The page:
Shannon Vavra Mar 7, 2017
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WikiLeaks: CIA has been turning your phones and TVs into undercover mics

Global Panorama via Flickr CC

WikiLeaks released more than 8,000 documents it says originate from the CIA's Center for Cyber Intelligence that reveal its hacking capabilities and programs between 2013 and 2016, including malware, viruses, Trojans, malware remote control systems, and weaponized exploits. That amounts to several hundred million lines of code and more pages than were published in the first three years of the Edward Snowden leaks.

They're calling it "Vault 7." The main findings:

  • The CIA has turned iPhones, Android devices, Windows operating systems, and Samsung TVs into covert microphones, known as "zero day" weaponized exploits.
  • "Weeping Angel," which infests Samsung smart TVs, was developed with the UK's MI5/BTSS, and turns the TV in a "Fake-Off" mode to route audio over the Internet to a covert CIA server.
  • The CIA has also developed attacks to remotely control popular smart phones so they send geolocation, audio, and text communications, and activate the phone's camera and microphone. The CIA either made these attacks or obtained them from the Government Communication Headquarters in the UK, the NSA, or the FBI, or purchased it from arms contractors. (Note, that bypasses the encryption of WhatsApp, Signal, Telegram, Wiebo, Confide, and Cloakroom.)
  • The CIA has developed malware attacks and control systems for Windows, Mac OS X, Solaris, Linux, and more.
  • The U.S. Consulate in Frankfurt operates as a covert CIA hacker base, covering Europe, the Middle East, and Africa. WikiLeaks disclosed instructions the CIA hackers use to get through German Customs.

CIA spokesman Jonathan Liu told the AP: "We do not comment on the authenticity or content of purported intelligence documents."

Why this matters, according to WikiLeaks:

"Serious vulnerabilities not disclosed to the manufacturers places huge swathes of the population and critical infrastructure at risk to foreign intelligence or cyber criminals who independently discover or hear rumors of the vulnerability. If the CIA can discover such vulnerabilities so can others."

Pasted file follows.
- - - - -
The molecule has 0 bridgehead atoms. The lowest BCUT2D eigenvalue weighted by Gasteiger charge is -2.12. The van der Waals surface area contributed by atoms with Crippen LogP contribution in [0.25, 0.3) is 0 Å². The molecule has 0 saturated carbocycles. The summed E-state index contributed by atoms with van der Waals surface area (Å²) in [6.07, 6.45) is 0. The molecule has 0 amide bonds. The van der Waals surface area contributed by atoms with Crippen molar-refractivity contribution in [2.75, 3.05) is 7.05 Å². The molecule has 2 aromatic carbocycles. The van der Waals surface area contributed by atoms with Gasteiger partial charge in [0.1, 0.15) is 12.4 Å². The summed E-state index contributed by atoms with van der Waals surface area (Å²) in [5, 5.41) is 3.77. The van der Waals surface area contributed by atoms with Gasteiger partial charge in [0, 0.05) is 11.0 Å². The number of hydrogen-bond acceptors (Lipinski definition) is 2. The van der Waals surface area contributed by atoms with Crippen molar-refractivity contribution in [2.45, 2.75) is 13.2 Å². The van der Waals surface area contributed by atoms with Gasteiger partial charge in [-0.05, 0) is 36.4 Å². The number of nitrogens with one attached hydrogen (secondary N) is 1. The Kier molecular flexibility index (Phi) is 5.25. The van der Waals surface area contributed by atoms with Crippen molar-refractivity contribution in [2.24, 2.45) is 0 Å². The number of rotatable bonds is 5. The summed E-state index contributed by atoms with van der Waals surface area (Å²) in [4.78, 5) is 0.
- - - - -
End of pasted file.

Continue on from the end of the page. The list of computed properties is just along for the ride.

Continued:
Also: In not disclosing the vulnerabilities to the companies at risk, the CIA may have violated the Vulnerability Equities Process that Obama enacted in 2014. And the malware revealed is able to penetrate and control both the Android and iPhone software that runs or has run presidential Twitter accounts. The U.S. made these cyber spying codes unclassified, which means the weapons can be "pirated" easily.

Wikileaks source: The source was former U.S. government hackers and contractors who circulated the documents without the authority to do so, one of whom handed them off to WikiLeaks. The source said the motivation was to allow the public to debate whether the CIA's hacking capabilities exceed its mandate.

Jonathan Swan 1 hour ago
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Bolton bombshell: the clashes to come

John Bolton
John Bolton speaks at CPAC in 2016. Photo: Andrew Harrer / Bloomberg via Getty Images

Sources close to President Trump say he feels John Bolton, hurriedly named last night to replace H.R. McMaster as national security adviser, will finally deliver the foreign policy the president wants — particularly on Iran and North Korea.

Why it matters: We can’t overstate how dramatic a change it is for Trump to replace H.R. McMaster with Bolton, who was U.S. ambassador to the U.N. under President George W. Bush.

Erica Pandey 2 hours ago
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How China became a powerhouse of espionage

Illustration: Sarah Grillo / Axios

As China’s influence spreads to every corner of the globe under President Xi Jinping, so do its spies.

Why it matters: China has the money and the ambition to build a vast foreign intelligence network, including inside the United States. Meanwhile, American intelligence-gathering on China is falling short, Chris Johnson, a former senior China analyst for the CIA who's now at the Center for Strategic and International Studies, tells Axios: "We have to at least live up to [China's] expectations. And we aren't doing that."